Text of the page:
The word "signal-box" is unpoetical. But the thing signal-box is not unpoetical; it is a place where men, in an agony of vigilance, light blood-red and sea-green fires to keep other men from death.
[GKC Heretics CW1:55]
Nor is it something simply pagan: no, it has all the drama of the Gospel, and all the shock of every crisis in literature:
The sight of the cross-roads is in a true sense the sign of the cross. For it is the sign of a truly Christian thing; that sharp combination of liberty and limitation which we call choice.
[GKC The New Jerusalem CW20:195]
But the cross-roads - or perhaps I ought use the term "street intersection" - does not feel rural. No, it feels urban. It is a trademark of the City. You may not know that term "signal box" though you have seen them. I will explain what these "coloured fires" are doing - it is quite high-tech, though you may not know it.

Where I used to work there was a time when I had to regulate the use of a single computer between two divisions of the department who made the schedules for the playing of certain TV commercials. I had to arrange something external to the computer which would keep these two divisions from trying to proceed into certain actions, both at the same time. When we do this in programming, we use a system device called a MUTEX - from the term "MUTual EXclusion" - but I was busy on another project and could not add a mutex to the programs at that time. So I took a scrap of paper and wrote "MUTEX" on it, and fastened it to the little stuffed "Abominable Snow Monster" doll that they kept in the department office, and told them: "If you want to use the computer, you must have take the MUTEX with you while you are using it. You cannot use the computer unless you are holding the MUTEX." Since only one person could hold our stuffed mutex at a time, only one person could use that computer.... and behold: the system worked, and they had some good laughs about it. (Eventually the program was revised to use the software kind of mutex, but the Abominable still kept its new name tag!)

Now, in the world you know, assuming you drive a car, there are also MUTEXes around - but they are Chesterton's "signal boxes" - which we call "traffic lights": the fires of green and red which keep other men from death, for only one may use a traffic intersection at a time!

This is what we mean by politics, not the parties. It is the system of rules we have made to organize our life with each other. But you came to hear GKC, not me, so please proceed:
The eighteenth-century theories of the social contract have been exposed to much clumsy criticism in our time; in so far as they meant that there is at the back of all historic government an idea of content and co-operation, they were demonstrably right. But they really were wrong in so far as they suggested that men had ever aimed at order or ethics directly by a conscious exchange of interests. Morality did not begin by one man saying to another, "I will not hit you if you do not hit me"; there is no trace of such a transaction. There is a trace of both men having said, "We must not hit each other in the holy place." They gained their morality by guarding their religion. They did not cultivate courage. They fought for the shrine, and found they had become courageous. They did not cultivate cleanliness. They purified themselves for the altar, and found that they were clean. The history of the Jews is the only early document known to most Englishmen, and the facts can be judged sufficiently from that. The Ten Commandments which have been found substantially common to mankind were merely military commands; a code of regimental orders, issued to protect a certain ark across a certain desert. Anarchy was evil because it endangered the sanctity. And only when they made a holy day for God did they find they had made a holiday for men.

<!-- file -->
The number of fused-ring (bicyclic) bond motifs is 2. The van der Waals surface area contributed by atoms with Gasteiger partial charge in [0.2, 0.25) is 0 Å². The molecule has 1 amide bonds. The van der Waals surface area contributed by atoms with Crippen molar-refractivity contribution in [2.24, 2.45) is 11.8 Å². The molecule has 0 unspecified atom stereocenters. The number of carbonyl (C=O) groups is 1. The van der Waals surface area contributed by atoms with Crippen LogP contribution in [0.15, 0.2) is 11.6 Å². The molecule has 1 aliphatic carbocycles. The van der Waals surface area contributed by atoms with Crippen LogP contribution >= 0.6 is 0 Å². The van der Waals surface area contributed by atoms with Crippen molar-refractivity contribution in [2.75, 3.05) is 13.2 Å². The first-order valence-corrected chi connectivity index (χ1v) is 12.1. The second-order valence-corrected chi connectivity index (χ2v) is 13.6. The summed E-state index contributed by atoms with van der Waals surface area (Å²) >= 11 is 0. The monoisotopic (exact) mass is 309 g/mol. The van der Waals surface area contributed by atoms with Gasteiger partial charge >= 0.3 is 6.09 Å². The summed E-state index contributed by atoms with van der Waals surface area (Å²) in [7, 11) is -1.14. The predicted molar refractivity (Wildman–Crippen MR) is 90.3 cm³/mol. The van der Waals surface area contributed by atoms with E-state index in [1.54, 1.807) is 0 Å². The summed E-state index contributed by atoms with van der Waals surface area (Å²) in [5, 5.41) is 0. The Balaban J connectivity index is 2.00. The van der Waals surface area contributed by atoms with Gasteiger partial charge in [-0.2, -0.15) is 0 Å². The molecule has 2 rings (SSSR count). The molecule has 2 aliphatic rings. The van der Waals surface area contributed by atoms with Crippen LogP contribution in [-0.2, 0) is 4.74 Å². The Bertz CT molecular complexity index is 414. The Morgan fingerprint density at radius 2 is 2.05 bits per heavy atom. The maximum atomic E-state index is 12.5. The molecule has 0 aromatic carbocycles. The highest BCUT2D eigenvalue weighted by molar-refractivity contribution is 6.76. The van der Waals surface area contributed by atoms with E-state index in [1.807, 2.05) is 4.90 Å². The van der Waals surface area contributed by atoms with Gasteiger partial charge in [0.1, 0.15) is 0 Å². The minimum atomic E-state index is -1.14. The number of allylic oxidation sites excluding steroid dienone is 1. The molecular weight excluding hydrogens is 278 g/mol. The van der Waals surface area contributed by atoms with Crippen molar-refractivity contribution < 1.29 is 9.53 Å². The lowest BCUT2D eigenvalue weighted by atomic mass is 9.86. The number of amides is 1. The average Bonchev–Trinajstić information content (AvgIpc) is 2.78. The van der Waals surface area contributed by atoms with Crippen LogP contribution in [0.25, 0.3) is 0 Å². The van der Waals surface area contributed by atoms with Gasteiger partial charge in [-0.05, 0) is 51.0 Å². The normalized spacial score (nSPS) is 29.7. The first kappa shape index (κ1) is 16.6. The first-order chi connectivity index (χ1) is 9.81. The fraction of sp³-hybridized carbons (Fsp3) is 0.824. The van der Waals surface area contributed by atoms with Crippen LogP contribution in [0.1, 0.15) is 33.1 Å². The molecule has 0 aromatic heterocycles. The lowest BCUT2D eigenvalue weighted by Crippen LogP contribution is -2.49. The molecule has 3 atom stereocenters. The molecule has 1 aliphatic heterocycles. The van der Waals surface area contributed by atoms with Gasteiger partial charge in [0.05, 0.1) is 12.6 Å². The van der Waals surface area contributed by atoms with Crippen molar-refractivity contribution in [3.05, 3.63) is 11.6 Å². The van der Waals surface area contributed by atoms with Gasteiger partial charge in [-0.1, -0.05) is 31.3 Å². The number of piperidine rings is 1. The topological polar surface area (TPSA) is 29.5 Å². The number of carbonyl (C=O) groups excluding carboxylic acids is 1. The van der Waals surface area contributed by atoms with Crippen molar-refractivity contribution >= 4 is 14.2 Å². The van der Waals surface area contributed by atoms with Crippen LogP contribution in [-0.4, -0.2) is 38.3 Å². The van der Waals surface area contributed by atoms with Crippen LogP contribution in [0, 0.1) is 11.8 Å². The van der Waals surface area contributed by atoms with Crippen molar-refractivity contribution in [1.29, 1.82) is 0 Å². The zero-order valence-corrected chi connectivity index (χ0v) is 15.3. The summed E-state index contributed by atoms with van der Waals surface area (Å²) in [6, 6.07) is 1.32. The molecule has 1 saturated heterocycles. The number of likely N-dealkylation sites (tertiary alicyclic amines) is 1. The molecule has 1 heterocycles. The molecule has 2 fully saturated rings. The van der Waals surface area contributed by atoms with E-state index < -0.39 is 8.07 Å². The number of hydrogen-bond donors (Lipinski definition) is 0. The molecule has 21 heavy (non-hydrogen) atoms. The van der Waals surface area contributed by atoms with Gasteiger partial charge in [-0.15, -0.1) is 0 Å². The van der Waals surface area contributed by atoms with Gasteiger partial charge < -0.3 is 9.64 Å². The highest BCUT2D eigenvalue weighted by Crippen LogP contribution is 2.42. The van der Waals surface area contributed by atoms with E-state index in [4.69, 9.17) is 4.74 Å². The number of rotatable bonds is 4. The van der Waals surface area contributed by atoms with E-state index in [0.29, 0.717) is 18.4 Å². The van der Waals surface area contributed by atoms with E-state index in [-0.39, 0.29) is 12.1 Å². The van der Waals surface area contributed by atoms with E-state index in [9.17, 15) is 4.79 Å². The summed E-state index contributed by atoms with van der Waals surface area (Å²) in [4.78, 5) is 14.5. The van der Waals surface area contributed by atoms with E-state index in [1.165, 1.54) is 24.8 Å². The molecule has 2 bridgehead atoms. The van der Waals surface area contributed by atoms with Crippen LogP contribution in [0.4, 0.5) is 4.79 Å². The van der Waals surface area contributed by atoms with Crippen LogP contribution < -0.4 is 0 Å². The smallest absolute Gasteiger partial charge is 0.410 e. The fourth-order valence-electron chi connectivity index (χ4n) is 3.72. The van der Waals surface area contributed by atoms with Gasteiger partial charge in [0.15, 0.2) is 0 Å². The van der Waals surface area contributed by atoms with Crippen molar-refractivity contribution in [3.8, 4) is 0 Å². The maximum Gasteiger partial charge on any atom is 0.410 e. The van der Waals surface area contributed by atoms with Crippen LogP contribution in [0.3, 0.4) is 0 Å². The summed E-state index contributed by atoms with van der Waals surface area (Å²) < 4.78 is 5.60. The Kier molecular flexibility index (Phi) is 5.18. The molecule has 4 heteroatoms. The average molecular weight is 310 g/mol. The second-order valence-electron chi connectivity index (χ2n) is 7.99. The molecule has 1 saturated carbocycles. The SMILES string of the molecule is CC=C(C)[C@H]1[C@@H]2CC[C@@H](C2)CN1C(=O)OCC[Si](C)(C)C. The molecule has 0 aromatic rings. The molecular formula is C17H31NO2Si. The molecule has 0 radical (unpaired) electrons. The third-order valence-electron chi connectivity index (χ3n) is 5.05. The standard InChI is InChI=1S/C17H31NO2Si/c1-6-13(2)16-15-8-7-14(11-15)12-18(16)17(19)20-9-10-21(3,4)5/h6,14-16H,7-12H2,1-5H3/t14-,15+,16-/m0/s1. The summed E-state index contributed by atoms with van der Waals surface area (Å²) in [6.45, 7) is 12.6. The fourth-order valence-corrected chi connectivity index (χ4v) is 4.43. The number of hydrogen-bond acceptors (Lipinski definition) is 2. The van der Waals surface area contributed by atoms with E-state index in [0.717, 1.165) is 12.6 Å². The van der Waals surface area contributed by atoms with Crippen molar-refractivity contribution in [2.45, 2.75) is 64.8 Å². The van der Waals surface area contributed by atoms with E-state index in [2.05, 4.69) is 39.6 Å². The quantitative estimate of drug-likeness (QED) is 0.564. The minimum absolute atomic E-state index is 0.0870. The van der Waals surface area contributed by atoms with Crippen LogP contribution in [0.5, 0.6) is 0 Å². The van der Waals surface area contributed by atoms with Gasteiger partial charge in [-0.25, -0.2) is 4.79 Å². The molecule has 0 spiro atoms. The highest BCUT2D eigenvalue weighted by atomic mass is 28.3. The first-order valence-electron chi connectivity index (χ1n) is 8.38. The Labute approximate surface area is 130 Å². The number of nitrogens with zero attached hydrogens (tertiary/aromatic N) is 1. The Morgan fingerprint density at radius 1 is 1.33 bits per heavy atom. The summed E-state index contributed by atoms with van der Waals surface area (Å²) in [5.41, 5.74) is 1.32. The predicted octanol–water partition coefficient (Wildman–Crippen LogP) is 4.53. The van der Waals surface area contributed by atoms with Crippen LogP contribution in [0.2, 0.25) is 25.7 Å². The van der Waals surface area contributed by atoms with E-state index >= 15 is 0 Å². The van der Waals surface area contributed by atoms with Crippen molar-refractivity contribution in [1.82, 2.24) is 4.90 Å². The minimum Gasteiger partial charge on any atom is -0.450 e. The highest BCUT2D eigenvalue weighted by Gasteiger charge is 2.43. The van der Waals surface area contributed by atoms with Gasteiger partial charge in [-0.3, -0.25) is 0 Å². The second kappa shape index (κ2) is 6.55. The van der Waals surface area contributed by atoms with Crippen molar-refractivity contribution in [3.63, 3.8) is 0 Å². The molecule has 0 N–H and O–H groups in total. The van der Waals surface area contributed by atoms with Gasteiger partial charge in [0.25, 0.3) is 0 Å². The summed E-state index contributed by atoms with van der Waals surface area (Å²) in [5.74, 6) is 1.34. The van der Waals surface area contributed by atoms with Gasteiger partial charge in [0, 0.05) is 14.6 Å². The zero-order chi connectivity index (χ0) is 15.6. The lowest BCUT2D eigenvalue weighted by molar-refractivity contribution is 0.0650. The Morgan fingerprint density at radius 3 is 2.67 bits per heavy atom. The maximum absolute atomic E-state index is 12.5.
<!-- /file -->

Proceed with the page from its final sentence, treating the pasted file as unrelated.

Wow, talk about binding diverse ideas together! Suddenly the great Ten Commandments are turned into something as bland as a traffic light? No - this is not a weakening of our view of the Decalogue, but a strengthening of our understanding of both the Ten and traffic lights. GKC now proceeds to link this sense of reverence for "the place where you live" back to his starting point of the odd couple of optimist and pessimist (see last week for more) and extends this into human relations:
If it be granted that this primary devotion to a place or thing is a source of creative energy, we can pass on to a very peculiar fact. Let us reiterate for an instant that the only right optimism is a sort of universal patriotism. What is the matter with the pessimist? I think it can be stated by saying that he is the cosmic anti-patriot. And what is the matter with the anti-patriot? I think it can be stated, without undue bitterness, by saying that he is the candid friend. And what is the matter with the candid friend? There we strike the rock of real life and immutable human nature.